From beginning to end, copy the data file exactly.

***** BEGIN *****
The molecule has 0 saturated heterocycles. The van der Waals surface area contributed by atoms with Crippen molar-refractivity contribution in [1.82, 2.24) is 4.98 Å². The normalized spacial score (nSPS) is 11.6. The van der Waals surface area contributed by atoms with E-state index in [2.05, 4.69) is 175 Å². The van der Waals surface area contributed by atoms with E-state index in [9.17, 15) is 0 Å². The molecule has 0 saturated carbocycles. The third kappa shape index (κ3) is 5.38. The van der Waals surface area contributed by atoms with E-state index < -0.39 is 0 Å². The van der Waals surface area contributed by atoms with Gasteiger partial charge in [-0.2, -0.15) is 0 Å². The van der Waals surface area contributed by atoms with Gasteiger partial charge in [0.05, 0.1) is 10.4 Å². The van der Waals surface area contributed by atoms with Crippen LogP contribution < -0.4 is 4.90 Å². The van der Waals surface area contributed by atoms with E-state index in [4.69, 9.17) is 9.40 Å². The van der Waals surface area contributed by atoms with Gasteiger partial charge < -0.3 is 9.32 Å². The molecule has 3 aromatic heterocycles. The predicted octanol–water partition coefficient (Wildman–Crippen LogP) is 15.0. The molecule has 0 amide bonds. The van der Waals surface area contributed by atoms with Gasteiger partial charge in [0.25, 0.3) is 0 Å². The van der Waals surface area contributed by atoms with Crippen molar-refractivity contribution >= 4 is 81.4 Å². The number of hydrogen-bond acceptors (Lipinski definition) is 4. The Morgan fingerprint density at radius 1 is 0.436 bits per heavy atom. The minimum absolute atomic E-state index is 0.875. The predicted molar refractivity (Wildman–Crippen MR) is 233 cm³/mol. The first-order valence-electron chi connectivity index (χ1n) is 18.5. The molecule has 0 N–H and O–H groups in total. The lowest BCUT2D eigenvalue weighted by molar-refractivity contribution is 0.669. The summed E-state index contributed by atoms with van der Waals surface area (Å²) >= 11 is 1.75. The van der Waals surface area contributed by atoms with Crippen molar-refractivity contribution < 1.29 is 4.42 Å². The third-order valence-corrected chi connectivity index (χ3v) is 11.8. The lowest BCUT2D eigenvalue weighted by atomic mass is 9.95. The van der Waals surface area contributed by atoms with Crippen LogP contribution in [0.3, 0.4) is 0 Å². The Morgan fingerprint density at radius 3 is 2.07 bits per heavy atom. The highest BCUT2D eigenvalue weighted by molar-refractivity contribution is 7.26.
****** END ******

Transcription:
The molecule has 0 saturated heterocycles. The van der Waals surface area contributed by atoms with Crippen molar-refractivity contribution in [1.82, 2.24) is 4.98 Å². The normalized spacial score (nSPS) is 11.6. The van der Waals surface area contributed by atoms with E-state index in [2.05, 4.69) is 175 Å². The van der Waals surface area contributed by atoms with E-state index in [9.17, 15) is 0 Å². The molecule has 0 saturated carbocycles. The third kappa shape index (κ3) is 5.38. The van der Waals surface area contributed by atoms with E-state index < -0.39 is 0 Å². The van der Waals surface area contributed by atoms with Gasteiger partial charge in [-0.2, -0.15) is 0 Å². The van der Waals surface area contributed by atoms with Gasteiger partial charge in [0.05, 0.1) is 10.4 Å². The van der Waals surface area contributed by atoms with Crippen LogP contribution < -0.4 is 4.90 Å². The van der Waals surface area contributed by atoms with E-state index in [4.69, 9.17) is 9.40 Å². The van der Waals surface area contributed by atoms with Gasteiger partial charge < -0.3 is 9.32 Å². The molecule has 3 aromatic heterocycles. The predicted octanol–water partition coefficient (Wildman–Crippen LogP) is 15.0. The molecule has 0 amide bonds. The van der Waals surface area contributed by atoms with Gasteiger partial charge in [0.25, 0.3) is 0 Å². The van der Waals surface area contributed by atoms with Crippen molar-refractivity contribution >= 4 is 81.4 Å². The number of hydrogen-bond acceptors (Lipinski definition) is 4. The Morgan fingerprint density at radius 1 is 0.436 bits per heavy atom. The minimum absolute atomic E-state index is 0.875. The predicted molar refractivity (Wildman–Crippen MR) is 233 cm³/mol. The first-order valence-electron chi connectivity index (χ1n) is 18.5. The molecule has 0 N–H and O–H groups in total. The lowest BCUT2D eigenvalue weighted by molar-refractivity contribution is 0.669. The summed E-state index contributed by atoms with van der Waals surface area (Å²) >= 11 is 1.75. The van der Waals surface area contributed by atoms with Crippen molar-refractivity contribution < 1.29 is 4.42 Å². The third-order valence-corrected chi connectivity index (χ3v) is 11.8. The lowest BCUT2D eigenvalue weighted by atomic mass is 9.95. The van der Waals surface area contributed by atoms with Crippen LogP contribution in [0.3, 0.4) is 0 Å². The Morgan fingerprint density at radius 3 is 2.07 bits per heavy atom. The highest BCUT2D eigenvalue weighted by molar-refractivity contribution is 7.26.